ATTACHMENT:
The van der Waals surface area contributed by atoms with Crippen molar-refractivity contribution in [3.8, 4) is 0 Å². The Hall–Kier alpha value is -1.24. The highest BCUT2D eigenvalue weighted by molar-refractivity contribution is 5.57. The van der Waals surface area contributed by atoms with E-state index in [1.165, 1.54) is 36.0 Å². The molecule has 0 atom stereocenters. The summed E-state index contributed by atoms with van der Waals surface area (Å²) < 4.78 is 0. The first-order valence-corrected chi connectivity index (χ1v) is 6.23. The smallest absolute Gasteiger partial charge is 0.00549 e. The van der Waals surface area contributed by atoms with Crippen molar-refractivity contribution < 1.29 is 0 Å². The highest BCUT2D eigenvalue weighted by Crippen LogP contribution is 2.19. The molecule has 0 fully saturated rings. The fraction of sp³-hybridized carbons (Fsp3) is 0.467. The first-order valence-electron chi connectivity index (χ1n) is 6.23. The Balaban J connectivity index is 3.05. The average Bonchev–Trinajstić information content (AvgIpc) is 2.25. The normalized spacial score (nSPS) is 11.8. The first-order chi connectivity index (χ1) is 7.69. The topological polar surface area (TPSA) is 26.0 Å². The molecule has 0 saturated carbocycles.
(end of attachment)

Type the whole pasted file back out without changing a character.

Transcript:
The van der Waals surface area contributed by atoms with Crippen molar-refractivity contribution in [3.8, 4) is 0 Å². The Hall–Kier alpha value is -1.24. The highest BCUT2D eigenvalue weighted by molar-refractivity contribution is 5.57. The van der Waals surface area contributed by atoms with E-state index in [1.165, 1.54) is 36.0 Å². The molecule has 0 atom stereocenters. The summed E-state index contributed by atoms with van der Waals surface area (Å²) < 4.78 is 0. The first-order valence-corrected chi connectivity index (χ1v) is 6.23. The smallest absolute Gasteiger partial charge is 0.00549 e. The van der Waals surface area contributed by atoms with Crippen molar-refractivity contribution < 1.29 is 0 Å². The highest BCUT2D eigenvalue weighted by Crippen LogP contribution is 2.19. The molecule has 0 fully saturated rings. The fraction of sp³-hybridized carbons (Fsp3) is 0.467. The first-order valence-electron chi connectivity index (χ1n) is 6.23. The Balaban J connectivity index is 3.05. The average Bonchev–Trinajstić information content (AvgIpc) is 2.25. The normalized spacial score (nSPS) is 11.8. The first-order chi connectivity index (χ1) is 7.69. The topological polar surface area (TPSA) is 26.0 Å². The molecule has 0 saturated carbocycles.